To resolve this issue as soon as possible, the Hungarians first turned to their ally, Germany. They asked if they could buy the manufacturing rights for one of Germany’s more advanced tanks, for example a late Panzer IV variant with the long 75 mm (2.95 in) gun or the Panzer V Panther. The Germans turned down this wish in a short time, firstly because these variants were in an immature state at the time and secondly, they were fully aware – unlike the over-optimistic Hungarian military leaders – that the Hungarian heavy industry would not have been able to manufacture such sophisticated designs in the foreseeable future anyway.
Soon after the failed negotiations, the Hungarian Ministry of Defense (Hadügyminisztérium, HM) decided to solve the problem domestically. In April 1943, as a temporary solution, the HM started a modernization program for the Turán tanks. This program would add bolt on armor plates to increase its frontal protection and would mount the long barrel 43M 75 mm tank gun in a new enlarged turret. This project become the 43M Turán III.
However, as a long-term solution in the same month the HM commissioned the Weiss Manfréd corporation (WM) to lay out and assemble a new type of tank as a replacement for the obsolescent Turán series. The new vehicle should have been able to carry a high velocity tank gun and have similar protection and mobility characteristics as the Soviet T-34 or the German Panther. This new project has become the 44M Tas.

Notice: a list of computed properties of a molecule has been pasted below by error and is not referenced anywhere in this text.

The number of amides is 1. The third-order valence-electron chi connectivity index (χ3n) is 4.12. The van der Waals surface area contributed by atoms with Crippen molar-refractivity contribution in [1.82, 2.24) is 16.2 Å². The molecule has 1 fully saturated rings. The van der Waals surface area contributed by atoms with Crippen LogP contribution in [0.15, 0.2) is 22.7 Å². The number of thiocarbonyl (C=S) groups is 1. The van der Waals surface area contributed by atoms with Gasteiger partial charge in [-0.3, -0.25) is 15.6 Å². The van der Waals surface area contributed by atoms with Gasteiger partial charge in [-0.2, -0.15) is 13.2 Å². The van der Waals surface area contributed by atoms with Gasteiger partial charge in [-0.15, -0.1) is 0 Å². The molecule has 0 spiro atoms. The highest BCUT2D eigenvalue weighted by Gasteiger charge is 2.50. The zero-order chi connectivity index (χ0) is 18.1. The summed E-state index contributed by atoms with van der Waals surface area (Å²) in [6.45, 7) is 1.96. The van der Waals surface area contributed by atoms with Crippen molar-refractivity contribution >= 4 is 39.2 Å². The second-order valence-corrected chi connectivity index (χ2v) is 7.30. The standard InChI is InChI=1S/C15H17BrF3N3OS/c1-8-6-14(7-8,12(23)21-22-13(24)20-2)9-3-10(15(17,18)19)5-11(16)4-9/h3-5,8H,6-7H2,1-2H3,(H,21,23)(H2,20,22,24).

It was named after chieftain Tas, a historical figure who – according to tradition – was one of the leaders of the seven Hungarian tribes in the 9th century.
The preliminary blueprints for the Tas prototypes were ready in record time, by the end of August 1943.

The Tas ‘heavy’ tank

According to the Hungarian tank classification system during WWII, any tank mounting a 75 mm or larger caliber gun was classified as a ‘heavy tank’, regardless of its weight or size. Therefore, the 44M Tas would also have been a heavy tank according to the Hungarian terminology much like how even the 41M Turán II with its short barreled 75mm gun was often referred to as the ‘Heavy Turán’. However, its size, weight and basic combat role would have been much closer to what is considered as a ‘medium tank’ in the Western Allied, German or Soviet terminology.
The Tas factory mockup next to a 41M Turán II mockup
The Tas factory mockup next to a 41M Turán II mockup.

Hull and turret

The overall design of the 44M Tas was heavily influenced by the Panther. This can be traced back to the fact that a few officers from the Institute of Military Technology (Haditechnikai Intézet, HTI) had had the opportunity to examine the exterior of the new Panther and Tiger tanks in early 1943 in Kummersdorf. They were later deeply involved in the design process of the new Hungarian vehicle.